***I was really worried about seeing Old Valyria…well, anxious…but I really liked it. Yeah it’s not the “sea Mordor” from the books, but I just see it as that they were in the “greater Valyria metro area” like Oros or something (I mean look at a map; “Old Valyria” itself isn’t near the coast, Oros is).

      I was *really* nervous about how cutting out the Young Griff subplot would affect things but I was very surprised how how well the Tyrion subplot’s condensation actually worked in Season 5. Moving the Stone Men attack to Valyria, etc. It just kind of fit together (plus the books sort of *imply* that there are Stone Men in Valyria as well as Chroyane). Bit of a condensation but it worked in a pinch.

      ****The really amazing thing to me was just all of the behind the scenes production work that went into the Stone Men attack. Have you guys all SEEN that behind the scenes video they made? A stunt man actually made a *20 foot jump* into the river, that wasn’t CGI (they just did the math to figure out how deep the water needed to be then dredged the river deeper). And when Tyrion’s dragged under water, Dinklage is *actually* under water, with crew in scuba gear off-screen to give him air between takes.

      I mean you might not even realize it until you see the behind the scenes video; just *how* difficult it is to stage a chaotic fight on a very small fishing boat like that. The behind the scenes video Podeswa says its one of the most complicated stunt scenes they’ve ever done, and viewing the footage you really get convinced that it was.

      Also I like that they actually took the time, before the fight, for just a quiet contemplative scene, no music, as Tyrion and Jorah just stare in awe at the giant, silent ruins of what was once the greatest civilization in the known world. Touched on the bigger “Romanticism” thing from the novels, which is obsessed with ruins and such, the melancholy of it. Good to get that in there.

      ***Haha, note Tyrion’s line winking at the book readers when he realizes they’re sailing through Valyria: “This isn’t the Rhoyne!” — they’ve been sailing *away* from Volantis for days, obviously he should know it isn’t the Rhoyne. But the encounter with the Stone Men *did* occur on the Rhoyne in the books, so meta-joke at his confusion….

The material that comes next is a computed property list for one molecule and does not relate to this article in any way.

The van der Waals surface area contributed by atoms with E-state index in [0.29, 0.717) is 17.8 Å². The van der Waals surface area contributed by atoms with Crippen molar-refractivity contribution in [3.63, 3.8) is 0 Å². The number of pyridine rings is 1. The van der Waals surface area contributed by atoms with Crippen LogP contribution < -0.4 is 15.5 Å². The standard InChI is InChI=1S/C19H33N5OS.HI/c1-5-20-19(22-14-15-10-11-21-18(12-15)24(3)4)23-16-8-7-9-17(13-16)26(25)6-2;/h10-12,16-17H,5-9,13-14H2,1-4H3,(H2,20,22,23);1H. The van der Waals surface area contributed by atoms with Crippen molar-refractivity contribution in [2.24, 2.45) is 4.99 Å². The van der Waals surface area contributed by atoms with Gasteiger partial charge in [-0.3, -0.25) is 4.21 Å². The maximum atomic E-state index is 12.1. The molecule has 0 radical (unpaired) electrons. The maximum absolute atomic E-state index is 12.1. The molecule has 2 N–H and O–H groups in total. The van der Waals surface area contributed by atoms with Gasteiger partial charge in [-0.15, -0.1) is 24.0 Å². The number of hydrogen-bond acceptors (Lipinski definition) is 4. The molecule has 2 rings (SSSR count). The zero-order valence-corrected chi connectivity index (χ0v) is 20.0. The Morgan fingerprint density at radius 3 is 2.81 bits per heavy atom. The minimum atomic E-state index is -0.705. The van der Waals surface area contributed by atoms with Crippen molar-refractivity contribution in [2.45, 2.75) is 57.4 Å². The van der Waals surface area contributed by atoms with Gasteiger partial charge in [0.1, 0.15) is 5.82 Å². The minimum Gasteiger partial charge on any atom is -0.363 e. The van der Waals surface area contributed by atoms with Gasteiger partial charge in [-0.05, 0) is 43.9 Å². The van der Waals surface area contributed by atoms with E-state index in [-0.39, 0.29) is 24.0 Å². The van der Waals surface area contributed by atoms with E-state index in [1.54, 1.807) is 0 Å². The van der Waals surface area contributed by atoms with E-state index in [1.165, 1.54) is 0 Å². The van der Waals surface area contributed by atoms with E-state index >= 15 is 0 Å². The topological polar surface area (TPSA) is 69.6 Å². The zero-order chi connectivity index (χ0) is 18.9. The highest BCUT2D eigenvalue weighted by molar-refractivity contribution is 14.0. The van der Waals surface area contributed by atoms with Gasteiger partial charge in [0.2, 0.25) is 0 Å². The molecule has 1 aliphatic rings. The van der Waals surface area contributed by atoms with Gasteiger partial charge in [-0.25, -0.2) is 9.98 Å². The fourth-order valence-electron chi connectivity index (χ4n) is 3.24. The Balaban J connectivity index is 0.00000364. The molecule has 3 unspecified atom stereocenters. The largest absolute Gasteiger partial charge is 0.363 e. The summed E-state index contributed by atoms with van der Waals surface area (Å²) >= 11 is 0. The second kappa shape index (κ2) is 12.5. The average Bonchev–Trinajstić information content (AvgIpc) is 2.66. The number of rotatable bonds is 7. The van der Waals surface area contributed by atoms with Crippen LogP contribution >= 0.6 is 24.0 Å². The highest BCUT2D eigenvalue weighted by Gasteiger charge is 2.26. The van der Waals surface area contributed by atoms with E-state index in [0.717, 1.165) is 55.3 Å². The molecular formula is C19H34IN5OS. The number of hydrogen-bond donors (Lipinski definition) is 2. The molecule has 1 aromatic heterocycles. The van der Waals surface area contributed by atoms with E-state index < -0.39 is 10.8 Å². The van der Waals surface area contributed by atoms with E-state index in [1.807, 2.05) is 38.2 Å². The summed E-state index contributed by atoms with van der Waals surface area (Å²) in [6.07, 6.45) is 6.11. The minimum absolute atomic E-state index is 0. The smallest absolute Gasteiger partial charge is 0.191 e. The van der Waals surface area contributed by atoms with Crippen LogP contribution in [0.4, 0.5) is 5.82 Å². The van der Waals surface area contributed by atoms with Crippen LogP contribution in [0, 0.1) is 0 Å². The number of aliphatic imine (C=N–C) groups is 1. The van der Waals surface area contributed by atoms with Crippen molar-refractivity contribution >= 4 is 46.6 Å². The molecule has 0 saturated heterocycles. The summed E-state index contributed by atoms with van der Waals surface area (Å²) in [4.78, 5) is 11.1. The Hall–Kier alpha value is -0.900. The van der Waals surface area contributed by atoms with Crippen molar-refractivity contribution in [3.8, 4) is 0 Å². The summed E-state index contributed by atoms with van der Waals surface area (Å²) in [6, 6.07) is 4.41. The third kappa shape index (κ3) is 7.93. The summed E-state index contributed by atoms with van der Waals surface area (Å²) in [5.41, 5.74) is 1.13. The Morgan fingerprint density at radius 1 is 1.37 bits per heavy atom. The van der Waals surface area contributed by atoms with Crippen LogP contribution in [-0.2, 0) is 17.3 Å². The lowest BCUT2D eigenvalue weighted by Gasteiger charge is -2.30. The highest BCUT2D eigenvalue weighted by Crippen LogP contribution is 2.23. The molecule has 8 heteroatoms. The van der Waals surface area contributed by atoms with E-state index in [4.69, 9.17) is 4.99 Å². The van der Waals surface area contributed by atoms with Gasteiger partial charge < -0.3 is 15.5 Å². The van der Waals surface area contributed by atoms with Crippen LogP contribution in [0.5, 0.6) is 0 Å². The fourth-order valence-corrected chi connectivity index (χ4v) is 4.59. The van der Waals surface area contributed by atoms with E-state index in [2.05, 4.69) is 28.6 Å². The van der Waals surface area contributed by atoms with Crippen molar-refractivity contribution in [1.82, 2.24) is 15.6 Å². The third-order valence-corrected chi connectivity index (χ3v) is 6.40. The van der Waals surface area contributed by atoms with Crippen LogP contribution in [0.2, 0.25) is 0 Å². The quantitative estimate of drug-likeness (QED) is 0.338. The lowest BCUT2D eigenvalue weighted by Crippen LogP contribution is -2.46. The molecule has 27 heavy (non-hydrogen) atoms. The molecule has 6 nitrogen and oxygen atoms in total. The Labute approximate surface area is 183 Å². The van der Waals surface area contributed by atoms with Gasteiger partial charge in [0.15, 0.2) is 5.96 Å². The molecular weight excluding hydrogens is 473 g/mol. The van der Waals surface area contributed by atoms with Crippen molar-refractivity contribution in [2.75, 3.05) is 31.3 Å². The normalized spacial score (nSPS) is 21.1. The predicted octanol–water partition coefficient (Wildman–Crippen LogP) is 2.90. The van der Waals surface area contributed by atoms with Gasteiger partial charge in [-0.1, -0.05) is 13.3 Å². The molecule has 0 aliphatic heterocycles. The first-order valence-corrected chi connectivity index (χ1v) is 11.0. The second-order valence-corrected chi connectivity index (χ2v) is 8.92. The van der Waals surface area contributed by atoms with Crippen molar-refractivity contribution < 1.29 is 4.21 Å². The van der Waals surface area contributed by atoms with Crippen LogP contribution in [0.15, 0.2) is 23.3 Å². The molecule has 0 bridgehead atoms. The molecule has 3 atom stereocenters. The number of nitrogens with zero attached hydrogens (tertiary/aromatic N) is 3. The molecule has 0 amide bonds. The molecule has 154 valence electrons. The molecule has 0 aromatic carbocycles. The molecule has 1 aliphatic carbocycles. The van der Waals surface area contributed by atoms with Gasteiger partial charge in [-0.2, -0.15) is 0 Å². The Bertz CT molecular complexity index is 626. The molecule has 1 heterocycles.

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    23. Yeah Jared, I wonder if even in the next novel Samwell is going to pick up Heartsbane at some point…

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    24. “Long, sullen silences and an occasional punch in the face: the Mormont Way.”

      – Tyrion

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    25. Mihnea:
      Also I fully believe we’ll get Roose’s ”don’t make me rue…”

      He’ll mostly say it after Ramsey fails to find Sansa.
      Most likely this will also push Ramsey to kill his father.

      This are NOT spoilers, just my speculation.

      I fully agree, actually.

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    26. I have UUU as one of my favorite episodes as well. Brilliant acting all around. But that’s not on today’s watch of course.

      Kill the boy is actually among my favorite episodes. The scene where Theon has to admit that Sansa saw him, well it breaks my heart. Each shudder and whimper and hesitation is just so painful to watch. God, it’s horrible and wonderful because it’s so well acted. (Apart from the somewhat exaggerated acting on Iwan’s behalf imo.) And the dinner scene was just absolutely amazing to watch. Walda is such a sweetheart. I will have to say that I would hate to see anything bad happen to her character. She’s totally innocent and even Roose seems to like her (which pleases me on her behalf.) I thought Sophie Turner’s acting was brilliant, too. Ramsay… Iwan is good at playing a completely evil jerk and sadist and Theon just stands there nearly breaking down into tears in front of Sansa as he has to apologize for the murders Bran and Rickon because that’s what his Master wants, regardless of the truth.

      I wish the showrunners would have gone with Roose as the true mastermind in the Bolton household. I wish/hope he will best Ramsay but as has been guessed, it doesn’t seem to be the way, the show will go in season 6. I think Iwan is handsome and I get that lots of people find his character amusing/entertaining but I would have preferred seeing Roose play the biggest part in the upcoming battle/scheming. I like my baddies more subtle than Ramsay Bolton.